As temperatures warm and people begin spending more time outdoors, the risk of getting bit by a disease-carrying tick increases.
Beth Gilliam, coordinator of an Illinois program called I-Tick, doesn't mean to alarm people, but there are 10 times as many tick-borne cases reported in Illinois today as there were in 1990. That is, if there were 20 then, today there are 200.
The numbers are similar in Iowa, she added. The two most common are Lyme disease and Rocky Mountain spotted fever.
Why the increase?
"That's the magic question," Gilliam said. Are ticks moving into areas where they haven't lived before? Is vegetation changing, thereby creating more favorable habitat? Are new tick-borne pathogens being discovered?
To gather data that might help provide answers, Gilliam is coordinating a University of Illinois Extension program in which people throughout the state — specifically those who spend time outside — are being asked to participate in a tick surveillance program.
Gilliam will conduct a training session for volunteers at 2 p.m. Tuesday at the Milan Extension office, 321 W. 2nd Ave.
Participants will be asked to keep a record for five days during a two-week period about the ticks they find on themselves, and to collect and return those ticks to the Milan office. The ticks and data will be sent to the University of Illinois for evaluation and to become part of the state record.
The Quad-City region is a good place for surveillance because ticks are "pretty heavily" established in the area that includes Rock Island, Henry, Mercer and Whiteside counties, Gilliam said.
She hopes to get about 1,000 participants statewide.
Ticks also are established in the Quad-City area of eastern Iowa, and a lyme disease surveillance program was founded in 1990 at Iowa State University, Ames, to respond to growing concern about the disease.
Not every tick one encounters carries pathogens, Gilliam noted. And even if a a tick carries a particular pathogen, that does not mean a person will become infected or sick. But it pays for people to be wary.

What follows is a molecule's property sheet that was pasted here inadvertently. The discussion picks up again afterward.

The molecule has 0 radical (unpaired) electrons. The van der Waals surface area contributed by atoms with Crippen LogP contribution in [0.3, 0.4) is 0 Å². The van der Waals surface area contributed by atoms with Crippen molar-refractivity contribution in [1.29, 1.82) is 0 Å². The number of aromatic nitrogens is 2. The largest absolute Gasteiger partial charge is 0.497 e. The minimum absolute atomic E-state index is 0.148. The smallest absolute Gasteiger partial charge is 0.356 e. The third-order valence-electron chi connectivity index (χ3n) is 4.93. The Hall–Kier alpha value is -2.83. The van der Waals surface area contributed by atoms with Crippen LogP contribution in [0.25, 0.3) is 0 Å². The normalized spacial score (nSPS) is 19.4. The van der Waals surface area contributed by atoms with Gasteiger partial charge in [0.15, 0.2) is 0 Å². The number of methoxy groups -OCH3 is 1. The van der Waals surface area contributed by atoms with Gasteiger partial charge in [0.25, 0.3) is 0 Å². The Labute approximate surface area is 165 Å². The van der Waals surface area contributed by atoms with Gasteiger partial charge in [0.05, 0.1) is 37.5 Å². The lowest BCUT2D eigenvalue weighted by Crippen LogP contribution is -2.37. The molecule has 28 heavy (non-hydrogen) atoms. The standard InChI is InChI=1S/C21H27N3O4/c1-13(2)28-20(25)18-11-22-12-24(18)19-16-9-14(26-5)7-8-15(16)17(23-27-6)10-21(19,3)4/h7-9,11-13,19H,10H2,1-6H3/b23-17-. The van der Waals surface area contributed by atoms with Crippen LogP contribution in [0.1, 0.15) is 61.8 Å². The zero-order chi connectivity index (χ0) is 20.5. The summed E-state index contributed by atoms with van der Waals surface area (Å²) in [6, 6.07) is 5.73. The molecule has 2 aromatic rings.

What are the diseases they carry and how common are they?
The two most common are Lyme, named after Old Lyme, Connecticut, where some of the first cases in the United States were documented, and Rocky Mountain spotted fever.
In Iowa, there were 254 cases of Lyme disease and 17 cases of Rocky Mountain spotted fever reported in 2017, according to the Iowa Department of Public Health.
Of those, 14 of the Lyme disease cases were from Scott County. No reports of Rocky Mountain spotted fever were filed for Scott County.
In Illinois, there were 237 cases of Lyme disease and 68 cases of Rocky Mountain spotted fever reported in 2016, the latest year for which numbers are available, according to the Illinois Department of Public Health.
No cases of either disease were reported in Rock Island County, according to the state health department.
Lyme: Typical symptoms include fever, headache, fatigue, and a characteristic skin rash that can look like a bull's eye. If left untreated, infection can spread to joints, the heart, and the nervous system. Most cases of Lyme disease can be treated successfully with a few weeks of antibiotics, according to the Centers for Disease Control, or CDC.
Rocky Mountain spotted fever: Most people who get sick with Rocky Mountain spotted fever will have a fever, headache, and rash. The disease can be deadly if not treated early with the right antibiotic, according to the CDC.